New rules in place for final US presidential debate
The second televised US presidential debate will take place on Thursday, with Republican incumbent Donald Trump going head-to-head with Democrat candidate Joe Biden for the final time. An additional debate had been scheduled for October 15, but was cancelled following Trump’s positive test for COVID-19.
Due to these circumstances, organisers had originally wanted to conduct the debate online, but Trump refused to participate in the virtual event.
After the chaotic first presidential debate, where the two rivals frequently talked over each other and clashed over issues such as Coronavirus, racism, and the economy, the October 22 debate will feature a mute button to allow each candidate to speak uninterrupted during their opening statements.
The Trump campaign objected to this change but said the president would still take part, as the event will be the last chance for both candidates to reach a large prime-time audience before the November 3 vote.
The candidates face four key battles which are expected to define the 2020 election:
No voter thinks that Trump is to blame for Coronavirus, but he faces criticism for his slow response to the crisis, including a lack of testing and delayed action.
Biden will focus on this issue and argue that the crisis has exposed the president as incompetent.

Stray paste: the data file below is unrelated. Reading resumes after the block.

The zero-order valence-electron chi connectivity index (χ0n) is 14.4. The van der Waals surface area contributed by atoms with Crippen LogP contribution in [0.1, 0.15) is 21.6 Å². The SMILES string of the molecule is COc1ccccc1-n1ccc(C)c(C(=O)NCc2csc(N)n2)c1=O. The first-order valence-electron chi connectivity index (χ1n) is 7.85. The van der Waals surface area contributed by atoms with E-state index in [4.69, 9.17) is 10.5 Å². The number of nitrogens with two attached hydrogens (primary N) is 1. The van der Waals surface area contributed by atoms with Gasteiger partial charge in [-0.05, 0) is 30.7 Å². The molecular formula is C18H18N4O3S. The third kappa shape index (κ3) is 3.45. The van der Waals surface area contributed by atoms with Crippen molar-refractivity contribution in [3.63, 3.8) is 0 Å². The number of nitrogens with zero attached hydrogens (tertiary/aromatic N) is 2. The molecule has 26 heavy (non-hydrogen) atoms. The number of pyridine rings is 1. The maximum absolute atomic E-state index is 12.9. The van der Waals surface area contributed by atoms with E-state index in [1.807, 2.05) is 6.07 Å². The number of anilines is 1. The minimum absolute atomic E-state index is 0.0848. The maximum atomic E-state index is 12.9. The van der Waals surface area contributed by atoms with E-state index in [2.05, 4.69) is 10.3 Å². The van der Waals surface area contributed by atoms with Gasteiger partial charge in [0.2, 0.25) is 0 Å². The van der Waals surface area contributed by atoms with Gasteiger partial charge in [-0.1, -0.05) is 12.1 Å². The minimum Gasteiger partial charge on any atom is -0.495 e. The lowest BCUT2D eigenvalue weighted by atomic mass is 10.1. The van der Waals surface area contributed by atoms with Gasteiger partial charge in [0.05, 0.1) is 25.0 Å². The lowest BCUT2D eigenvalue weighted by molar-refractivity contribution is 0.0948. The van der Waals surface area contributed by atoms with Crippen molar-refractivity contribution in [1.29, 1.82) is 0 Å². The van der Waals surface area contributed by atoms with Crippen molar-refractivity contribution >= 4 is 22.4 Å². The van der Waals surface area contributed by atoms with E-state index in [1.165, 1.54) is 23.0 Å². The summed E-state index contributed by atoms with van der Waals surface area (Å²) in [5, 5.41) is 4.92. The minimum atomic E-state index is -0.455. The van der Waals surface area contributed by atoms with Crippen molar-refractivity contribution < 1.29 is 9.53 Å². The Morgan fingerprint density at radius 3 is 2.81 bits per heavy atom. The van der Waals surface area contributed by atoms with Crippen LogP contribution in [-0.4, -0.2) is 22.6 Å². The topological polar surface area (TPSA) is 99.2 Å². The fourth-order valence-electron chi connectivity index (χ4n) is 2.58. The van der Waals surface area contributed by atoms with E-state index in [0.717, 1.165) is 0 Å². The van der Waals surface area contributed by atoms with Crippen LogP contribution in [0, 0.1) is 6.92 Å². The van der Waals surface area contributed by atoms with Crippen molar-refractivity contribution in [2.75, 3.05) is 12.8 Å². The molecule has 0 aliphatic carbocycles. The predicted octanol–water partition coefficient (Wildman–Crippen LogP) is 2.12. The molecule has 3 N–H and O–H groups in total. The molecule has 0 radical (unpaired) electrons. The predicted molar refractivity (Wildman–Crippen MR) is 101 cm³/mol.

2. Economic recovery
Both candidates are expected to frame themselves as economic saviors after America’s strong growth was replaced by a deep downturn during the pandemic.
Trump argues that outside forces have ruined the economy and that he can rebuild it, while Biden claims partial responsibility for the country’s post-2008 recession recovery, claiming that he can repeat the feat.
3. Relationship with China
The Biden campaign is claiming that Trump has “rolled over” for China by praising their handling of the crisis, while Republicans have, in turn, dubbed the Democrat nominee as “Beijing Biden” over his previous praise for China’s rise.
4. Post-COVID domestic policy
Trump argues that the pandemic has proved the need for tight national borders, low immigration, and economic production at home, pointing to his “America First” agenda.
Conversely, Biden prefers to focuses on the importance of countries working together through international bodies.
With just two weeks before election day, polls show that Biden has a strong lead nationwide, although the difference in several key states is narrower.
The debate starts at 9pm ET, and will take place at Belmont University in Tennessee.